Attracting Bluebirds To Your Garden

Get The Blues!
Warning: Attracting Bluebirds is addictive

Bluebirds at a feederFrom Carol Stein’s Gardeners Forum

Attracting birds is simple!  Provide food, shelter & water.

Bluebirds begin to look for nests in January, so be sure your bird houses are cleaned & ready.

Carol Stein suggests these plants to provide summer food for blues: Russian Olive, white or red mulberry, flowering crabapple, blueberries, black cherry, serviceberry, viburnums, and of course, dogwoods.  Plants that provide winter food include: American holly, Virginia Creeper, High-bush cranberry, dogwoods, Cotoneaster, Sumac, Pyracantha, Spicebush, Inkberry holly, and Bittersweet.

For more info on plants, visit Landscape Plants for Bluebirds (recommended by the NC Bluebird Society)

Nesting Schedule

Audubon cedar bluebird house bird shelterJanuary:
Clean out old nests
Set up new boxes

Bluebirds begin looking for mates and nesting sites

Nest site selection and nest building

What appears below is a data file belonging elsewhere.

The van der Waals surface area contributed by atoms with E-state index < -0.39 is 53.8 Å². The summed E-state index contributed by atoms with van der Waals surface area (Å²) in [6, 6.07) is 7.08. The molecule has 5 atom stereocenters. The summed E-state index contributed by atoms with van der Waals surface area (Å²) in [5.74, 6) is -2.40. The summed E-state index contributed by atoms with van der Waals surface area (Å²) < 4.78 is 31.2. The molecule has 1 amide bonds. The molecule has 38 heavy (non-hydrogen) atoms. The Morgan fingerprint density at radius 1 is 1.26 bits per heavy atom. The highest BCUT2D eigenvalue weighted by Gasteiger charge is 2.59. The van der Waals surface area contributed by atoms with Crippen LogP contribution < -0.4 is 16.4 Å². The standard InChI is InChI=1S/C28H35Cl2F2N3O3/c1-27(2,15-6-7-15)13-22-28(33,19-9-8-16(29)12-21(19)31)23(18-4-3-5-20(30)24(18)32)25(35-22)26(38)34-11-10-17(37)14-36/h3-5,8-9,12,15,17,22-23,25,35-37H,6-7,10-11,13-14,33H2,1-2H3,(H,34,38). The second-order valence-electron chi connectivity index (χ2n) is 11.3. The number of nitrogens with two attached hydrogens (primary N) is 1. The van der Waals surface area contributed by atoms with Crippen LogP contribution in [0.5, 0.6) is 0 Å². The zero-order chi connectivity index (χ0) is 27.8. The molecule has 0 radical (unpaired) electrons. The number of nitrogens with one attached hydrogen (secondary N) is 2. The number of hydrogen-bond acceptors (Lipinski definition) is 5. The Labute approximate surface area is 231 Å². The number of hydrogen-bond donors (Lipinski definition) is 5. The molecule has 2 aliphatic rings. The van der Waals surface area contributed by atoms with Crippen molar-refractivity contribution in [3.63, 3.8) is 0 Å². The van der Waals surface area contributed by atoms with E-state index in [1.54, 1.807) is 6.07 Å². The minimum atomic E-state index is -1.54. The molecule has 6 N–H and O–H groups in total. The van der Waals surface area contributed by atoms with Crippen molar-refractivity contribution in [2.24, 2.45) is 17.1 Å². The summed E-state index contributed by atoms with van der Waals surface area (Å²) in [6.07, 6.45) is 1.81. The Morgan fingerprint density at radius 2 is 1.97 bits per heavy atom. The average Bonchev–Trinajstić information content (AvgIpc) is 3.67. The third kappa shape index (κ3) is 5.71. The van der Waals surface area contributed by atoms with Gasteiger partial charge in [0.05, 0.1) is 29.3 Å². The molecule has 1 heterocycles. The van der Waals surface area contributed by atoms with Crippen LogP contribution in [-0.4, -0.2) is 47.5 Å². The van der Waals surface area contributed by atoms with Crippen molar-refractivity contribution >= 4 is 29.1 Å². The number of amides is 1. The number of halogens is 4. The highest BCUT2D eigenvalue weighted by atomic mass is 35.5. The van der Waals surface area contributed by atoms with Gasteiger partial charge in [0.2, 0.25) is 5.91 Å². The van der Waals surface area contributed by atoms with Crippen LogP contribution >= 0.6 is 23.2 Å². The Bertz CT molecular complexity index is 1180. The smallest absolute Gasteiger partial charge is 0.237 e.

Egg laying and raising the babies & teaching them to fly

2nd cycle of eggs and raising young

3rd cycle of eggs and raising young

For more info on nesting, visit the North Carolina Bluebird Society.

Monitoring Nesting Boxes

Nesting cup with baby bluebirds

Monitor boxes once a week during spring and summer.

Make noise as you approach the box and tap on its side. Adults will likely leave the nest and the babies will huddle down.

If the female stays in the nest, close the box and return later.

Stand to the side of the box away from the entrance hole and open the box slowly and carefully.

Be prepared for insects or snakes.

Record the number of eggs or nestlings and the date.

Do NOT open boxes once the babies are 14 days old as this could cause premature fledging.

A few days after all the young have fledged, remove old nest so the parent birds can build again.

We carry birdhouses, nesting cups, feeders, seed, suet and other yummies, and birdbaths.